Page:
Reg in AtL

Travel That Transform Perspectives

February 07, 2024 Reggie Johnson & Lora Clack Season 7 Episode 3
Reg in AtL
Travel That Transform Perspectives
Show Notes Transcript Chapter Markers

In this episode we talk about the transformative experiences of globe-trotting, from confronting the bride price tradition in Israel to absorbing the customs of local communities in far-flung corners of the world.  We also explore the ways travel broadens perspectives, comparing the shared experiences of venturing abroad before and in the age of social media. 

Speaker 1:

It's Reginald TL, coming to you from lovely city of Atlanta, georgia, going out to what I assume is Houston with Laura. Laura, is it Houston? No, laura, this is a travel show that we've been trying to do several times. This is like our third time trying to do the show. We're going to try to get it done here this time, and one of the places I've always wanted to go to was Houston. I don't really never a big, huge Texas guy, but Houston, places like Houston, dallas, austin they do kind of intrigue me in a sense, right Like a places to visit. Now, if a person, a person like me, who has never been to Texas and I think I've asked you this on every single one of these shows and I don't think you've answered it on any one of them, but I'm going to try again for the third or fourth time Is there a favorite, laura? Is there a favorite between those areas for you?

Speaker 2:

In Texas. So the thing about Texas is that and this is why it's so hard to answer it's like a California, you know, from Northern to Southern you're going to get a totally different vibe, and so it's the same thing, I think in Texas. Houston, by far, is the most diverse of the cities, probably, you know, most populated. You've got an amazing nightlife, You've got cultural things. I mean it's, it really is fabulous. Dallas is pretty, you know. I think it's a very nice and you still get that city feel. San Antonio is smaller, Very Isn't that?

Speaker 1:

that's where you're from, though right Is San Antonio where you're from.

Speaker 2:

Yeah, and it's very rich in culture. In like like Mexican culture, you know, because I would say Hispanic, but it's particularly, you know, people from Mexico and they have, you know, they're big on feet. It's a beautiful city. It's a great place to travel to and for tourists. For me personally, not to live, but that's just my opinion because I like a diverse city, austin will put you in the minds of California. It's got the beautiful hills. I mean Texas has hill country, texas has, you know, you've got Bayou's in Houston. You've got anything that you want. You can get it here in Texas, including severe heat and severe cold.

Speaker 1:

Really. Yeah, we're going through severe cold here in Atlanta, so I know that's, that's all about. Now let's talk about the city. That's on your sweatshirt there, because you're not. We're in a Houston, you're not wearing a Texas sweatshirt there. You were in that New York shirt and New York I love New York, by the way let's talk about, because one of the things I wanted to speak on in this particular episode is is all the different types of perceptions you get about places that you've never been to, right, and the people that are there and the things that you hear in the news. You know, when you are just in the media in general, and one of the things is in Atlanta, you always hear about those Yankees there, this, that and the other, and they're just so rude and everything is dirty up there. There's rats the size of cats running around up there and I've got to say that my experience personally was pretty good. I didn't experience there was, I think the people was probably about biggest shock. I would say I wouldn't, and I wouldn't even say shock, because after you traveled for a bit, you kind of know not to make these assumptions, right. Right, and I would say that people, the people there, were a lot nicer than giving credit for and a lot more helpful than giving credit for what has been your perception of of New York.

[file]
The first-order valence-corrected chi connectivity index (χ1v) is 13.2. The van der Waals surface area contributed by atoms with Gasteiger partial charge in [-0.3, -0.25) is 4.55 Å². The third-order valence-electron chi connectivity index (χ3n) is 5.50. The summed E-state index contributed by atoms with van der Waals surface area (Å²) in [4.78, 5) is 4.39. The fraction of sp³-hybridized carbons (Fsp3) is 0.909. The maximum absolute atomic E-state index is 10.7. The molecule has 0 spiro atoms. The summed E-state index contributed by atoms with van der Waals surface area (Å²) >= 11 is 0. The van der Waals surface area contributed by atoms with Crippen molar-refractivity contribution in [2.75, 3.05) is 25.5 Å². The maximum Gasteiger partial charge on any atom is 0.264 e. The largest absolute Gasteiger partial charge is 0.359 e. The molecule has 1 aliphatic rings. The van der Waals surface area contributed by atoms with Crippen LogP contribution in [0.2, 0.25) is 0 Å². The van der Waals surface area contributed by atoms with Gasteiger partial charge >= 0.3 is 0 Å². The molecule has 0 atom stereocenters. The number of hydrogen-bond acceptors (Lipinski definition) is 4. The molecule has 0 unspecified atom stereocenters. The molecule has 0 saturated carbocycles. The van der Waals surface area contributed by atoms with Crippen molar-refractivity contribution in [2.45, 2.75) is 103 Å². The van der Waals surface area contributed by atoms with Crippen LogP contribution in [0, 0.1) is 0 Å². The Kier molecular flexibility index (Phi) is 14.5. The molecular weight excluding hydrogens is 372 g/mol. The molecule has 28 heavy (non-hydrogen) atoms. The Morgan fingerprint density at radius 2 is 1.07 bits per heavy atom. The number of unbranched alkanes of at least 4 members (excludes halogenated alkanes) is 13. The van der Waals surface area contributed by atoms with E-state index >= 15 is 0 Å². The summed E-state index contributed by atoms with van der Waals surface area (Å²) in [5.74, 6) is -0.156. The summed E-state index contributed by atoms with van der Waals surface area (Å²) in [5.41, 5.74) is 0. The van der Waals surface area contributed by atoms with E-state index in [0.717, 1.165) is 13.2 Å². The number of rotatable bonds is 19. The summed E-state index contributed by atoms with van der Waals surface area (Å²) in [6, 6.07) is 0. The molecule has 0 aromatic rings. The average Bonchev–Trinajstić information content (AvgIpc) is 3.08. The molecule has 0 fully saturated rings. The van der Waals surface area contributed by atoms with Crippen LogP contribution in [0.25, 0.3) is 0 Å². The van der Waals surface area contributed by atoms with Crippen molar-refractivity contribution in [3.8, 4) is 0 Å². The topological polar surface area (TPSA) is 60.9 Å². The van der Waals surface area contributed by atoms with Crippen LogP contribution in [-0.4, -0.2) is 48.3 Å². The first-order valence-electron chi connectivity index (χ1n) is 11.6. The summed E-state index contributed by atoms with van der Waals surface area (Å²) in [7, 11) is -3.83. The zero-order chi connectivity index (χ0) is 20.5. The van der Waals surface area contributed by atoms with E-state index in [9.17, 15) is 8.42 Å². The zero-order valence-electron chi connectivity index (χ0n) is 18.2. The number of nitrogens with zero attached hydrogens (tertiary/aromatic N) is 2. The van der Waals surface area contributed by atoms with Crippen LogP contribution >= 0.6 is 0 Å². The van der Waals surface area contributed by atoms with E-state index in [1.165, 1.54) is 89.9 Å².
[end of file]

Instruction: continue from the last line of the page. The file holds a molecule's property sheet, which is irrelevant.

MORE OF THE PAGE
Speaker 2:

I think the same thing. I think you know it gets a bad rap and I I by no means am a connoisseur of like New York, right, you'd have to ask for sure, and how many times would you have to go to?

Speaker 1:

I mean, I mean, think about it from a visiting standpoint. New York has so much to see. Can you ever really be a connoisseur without living there? I don't know if that's possible in any place, right?

Speaker 2:

Yeah, I mean, I can honestly say I I've traveled to New York probably more times than any other place that I've been. I probably would at one point, maybe once a month. My best friend lived there. It was my birthday, my 18th birthday gift. My aunt asked me she was a flight attendant for American and she said you can go anywhere in the United States you want to go and I picked New York city. We stayed in Manhattan and this was pre-Juliani I'm giving away my age and York has made a lot of changes since then and you know people who know New York. They know like pre-Juliani it was a certain way it was probably where you got these, you know those, those kind of CD you know like.

Speaker 1:

Yeah, the underbelly like all the stereotypes that people probably come with come from From around that era, which is like a long, long, long time ago.

Speaker 2: